Will sponsored content disclosures hinder influencer marketing?

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The social media space is gradually changing to incorporate new platforms and new opportunities for brands looking to engage followers.

As this space grows, we’ve seen the use of sponsored content and influencer marketing become an increasingly common tool used by brands who want to seamlessly fit their products into the flow of social posts.

But recent threats by the Federal Trade Commission (FTC) regarding stricter enforcement of influencer disclosure on posts for which they’ve received compensation, have brands considering whether this marketing tactic will remain as effective as it’s been in the past.

There’s a common misconception that viewers are less engaged with disclosed sponsored posts since followers are aware that they’re ‘reading an ad.’

In actuality, influencer marketing efforts display a more genuine and relatable feel when compared to traditional TV and print ads, making them more effective at engaging followers, even with disclosures.

By following a few simple guidelines, brands can ensure sponsored posts receive equal if not more engagement than non-sponsored posts.

Sponsored content is engaging

Disclosures for sponsored posts are not new, as they’ve been a requirement in the blogging community for years. With the emergence of new social media platforms that feature less text and more graphics, we’ve seen fewer influencers displaying diligence with their disclosures, until recently.

Influencers are beginning to understand the repercussions of not identifying sponsored content and the importance of being transparent about their affiliations with brands, going beyond Instagram and YouTube and even into Snapchat

While many brands are hesitant about disclosures as they fear identifying a post as an 'ad' or 'sponsored content' will deter readers, recent studies have shown that engagement with sponsored content is more surprising than you’d expect.

Our recent data study shows that non-sponsored posts and sponsored posts have nearly identical like rates, meaning followers may not be as off-put by sponsored content as advertisers may believe.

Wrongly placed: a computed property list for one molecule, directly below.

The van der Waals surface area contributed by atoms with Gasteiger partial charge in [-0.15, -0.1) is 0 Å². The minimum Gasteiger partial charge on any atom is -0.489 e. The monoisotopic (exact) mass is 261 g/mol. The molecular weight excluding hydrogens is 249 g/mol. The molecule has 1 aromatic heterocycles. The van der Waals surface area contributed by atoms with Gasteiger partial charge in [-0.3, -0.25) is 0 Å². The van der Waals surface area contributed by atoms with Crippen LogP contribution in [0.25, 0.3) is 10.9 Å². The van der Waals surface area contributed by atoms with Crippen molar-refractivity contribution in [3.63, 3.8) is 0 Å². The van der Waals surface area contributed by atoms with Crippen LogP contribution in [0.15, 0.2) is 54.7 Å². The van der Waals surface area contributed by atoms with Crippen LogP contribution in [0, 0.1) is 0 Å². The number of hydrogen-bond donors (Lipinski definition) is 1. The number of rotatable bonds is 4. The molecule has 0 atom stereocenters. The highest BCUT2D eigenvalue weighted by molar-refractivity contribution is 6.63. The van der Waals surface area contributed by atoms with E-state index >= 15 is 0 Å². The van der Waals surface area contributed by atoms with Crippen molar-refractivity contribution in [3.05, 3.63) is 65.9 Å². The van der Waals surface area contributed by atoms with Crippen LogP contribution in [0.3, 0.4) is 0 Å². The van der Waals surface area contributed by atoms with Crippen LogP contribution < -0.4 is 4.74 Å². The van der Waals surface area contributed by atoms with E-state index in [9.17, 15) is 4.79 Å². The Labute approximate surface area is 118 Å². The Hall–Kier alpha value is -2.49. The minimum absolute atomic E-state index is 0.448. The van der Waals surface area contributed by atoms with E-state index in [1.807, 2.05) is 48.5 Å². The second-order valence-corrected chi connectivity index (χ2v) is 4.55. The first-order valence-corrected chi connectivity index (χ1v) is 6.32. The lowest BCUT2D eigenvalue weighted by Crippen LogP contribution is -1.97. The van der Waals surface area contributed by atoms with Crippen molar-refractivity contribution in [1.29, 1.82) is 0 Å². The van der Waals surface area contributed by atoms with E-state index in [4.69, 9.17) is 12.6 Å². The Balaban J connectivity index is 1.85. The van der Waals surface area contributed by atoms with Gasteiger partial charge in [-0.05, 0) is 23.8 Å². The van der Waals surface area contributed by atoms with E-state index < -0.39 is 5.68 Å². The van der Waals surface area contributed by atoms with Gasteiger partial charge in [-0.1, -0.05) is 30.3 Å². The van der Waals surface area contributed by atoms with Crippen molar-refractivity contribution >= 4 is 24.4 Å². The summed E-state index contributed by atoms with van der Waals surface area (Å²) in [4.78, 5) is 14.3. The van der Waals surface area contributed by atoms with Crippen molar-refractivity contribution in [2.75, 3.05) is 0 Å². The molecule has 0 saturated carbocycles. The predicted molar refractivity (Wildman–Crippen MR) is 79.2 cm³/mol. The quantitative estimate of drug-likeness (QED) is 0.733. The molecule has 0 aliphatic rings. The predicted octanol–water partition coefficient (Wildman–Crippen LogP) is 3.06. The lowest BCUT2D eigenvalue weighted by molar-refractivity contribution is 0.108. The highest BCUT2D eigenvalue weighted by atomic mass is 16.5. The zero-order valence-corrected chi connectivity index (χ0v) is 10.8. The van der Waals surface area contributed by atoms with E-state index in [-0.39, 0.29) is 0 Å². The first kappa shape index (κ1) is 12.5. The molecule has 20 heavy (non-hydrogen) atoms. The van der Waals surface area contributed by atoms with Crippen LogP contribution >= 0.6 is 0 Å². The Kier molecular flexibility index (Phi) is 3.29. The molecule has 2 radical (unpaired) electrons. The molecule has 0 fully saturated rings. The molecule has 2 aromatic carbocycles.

The increased use of mobile as a content source has followers avoiding complex content that is difficult to read on a mobile device

The study, which analysed approximately 86,000 influencers, found that followers tend to engage more with sponsored content than non-sponsored content across most follower ranges.

In the 1,000 to 10,000 range, non-sponsored content performs slightly higher than sponsored content, but there is a clear switch in the 10,000 – 100,000 range and above, where sponsored content received greater engagement.

When done correctly, sponsored content evokes emotions and includes a call to action for followers to share their own stories, making it more relatable and driving followers to engage through their own experiences.

Engagement depends on quality 

What drives our engagement with specific posts is not whether a post is sponsored or non-sponsored. Instead, engagement is highly dependent on the quality and characteristics displayed in the content.

After analysing the posts in the sponsored content study, Markerly found that there were three content characteristics that brands should avoid with sponsored influencer posts, as they deter engagement:

  • Low-quality photography
  • Unnatural product placement
  • Text covering photos

One of the biggest differentiators between ‘good’ and ‘bad’ sponsored content is quality. Social media centers heavily on visually stimulating posts, particularly with popular platforms like Snapchat and Instagram.

Gone are the days where a simple cell phone video or picture would suffice.

Follower expectations are now set very high and there is a demand for all content to meet a certain quality level in terms of camera work and editing.

When creating engaging sponsored content, it’s also important to consider how to make product placement feel organic with the rest of the post. When a product feels unnatural and looks like it doesn’t belong in the image, it creates that sensation of ‘reading an ad.’

Posts that casually integrate a product into the influencer’s every day activity however, enhance the value and credibility, making it seem as though the influencer does actually like the product, with or without compensation.

In addition, the increased use of mobile as a content source has followers avoiding complex content that is difficult to read on a mobile device. Instead followers are selecting simple, easy to follow posts.

Text is helpful to convey a brand message however, when used with graphic-heavy platforms, it should remain a separate entity from the visual aspect of the post. By creating two separate spaces for the text and the graphic, followers feel less overwhelmed and more likely to engage with the content.

If you’re considering using social media influencers in your next marketing campaign but feel worried about how sponsored content disclosures will impact engagement, remember that followers are less concerned with whether or not a post is sponsored, and prefer quality and the genuine feel over all else. 

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